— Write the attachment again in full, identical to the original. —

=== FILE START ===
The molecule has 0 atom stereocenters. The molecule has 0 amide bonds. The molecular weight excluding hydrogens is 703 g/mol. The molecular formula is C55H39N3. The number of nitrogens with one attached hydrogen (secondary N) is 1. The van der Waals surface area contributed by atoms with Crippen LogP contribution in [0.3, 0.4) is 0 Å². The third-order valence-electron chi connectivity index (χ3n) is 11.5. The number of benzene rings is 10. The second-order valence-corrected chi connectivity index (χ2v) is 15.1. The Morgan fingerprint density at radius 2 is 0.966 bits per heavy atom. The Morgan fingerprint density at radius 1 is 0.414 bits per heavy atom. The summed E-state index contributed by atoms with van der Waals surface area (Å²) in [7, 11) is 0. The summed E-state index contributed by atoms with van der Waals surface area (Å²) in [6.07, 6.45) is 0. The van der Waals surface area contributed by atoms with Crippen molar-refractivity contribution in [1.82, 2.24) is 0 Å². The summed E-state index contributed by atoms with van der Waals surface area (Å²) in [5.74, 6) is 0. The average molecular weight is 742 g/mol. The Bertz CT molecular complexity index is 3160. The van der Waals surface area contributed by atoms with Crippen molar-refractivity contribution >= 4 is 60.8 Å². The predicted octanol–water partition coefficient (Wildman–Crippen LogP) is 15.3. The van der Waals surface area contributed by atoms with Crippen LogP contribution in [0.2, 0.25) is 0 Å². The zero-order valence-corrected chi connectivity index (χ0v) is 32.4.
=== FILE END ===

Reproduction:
The molecule has 0 atom stereocenters. The molecule has 0 amide bonds. The molecular weight excluding hydrogens is 703 g/mol. The molecular formula is C55H39N3. The number of nitrogens with one attached hydrogen (secondary N) is 1. The van der Waals surface area contributed by atoms with Crippen LogP contribution in [0.3, 0.4) is 0 Å². The third-order valence-electron chi connectivity index (χ3n) is 11.5. The number of benzene rings is 10. The second-order valence-corrected chi connectivity index (χ2v) is 15.1. The Morgan fingerprint density at radius 2 is 0.966 bits per heavy atom. The Morgan fingerprint density at radius 1 is 0.414 bits per heavy atom. The summed E-state index contributed by atoms with van der Waals surface area (Å²) in [7, 11) is 0. The summed E-state index contributed by atoms with van der Waals surface area (Å²) in [6.07, 6.45) is 0. The van der Waals surface area contributed by atoms with Crippen molar-refractivity contribution in [1.82, 2.24) is 0 Å². The summed E-state index contributed by atoms with van der Waals surface area (Å²) in [5.74, 6) is 0. The average molecular weight is 742 g/mol. The Bertz CT molecular complexity index is 3160. The van der Waals surface area contributed by atoms with Crippen molar-refractivity contribution >= 4 is 60.8 Å². The predicted octanol–water partition coefficient (Wildman–Crippen LogP) is 15.3. The van der Waals surface area contributed by atoms with Crippen LogP contribution in [0.2, 0.25) is 0 Å². The zero-order valence-corrected chi connectivity index (χ0v) is 32.4.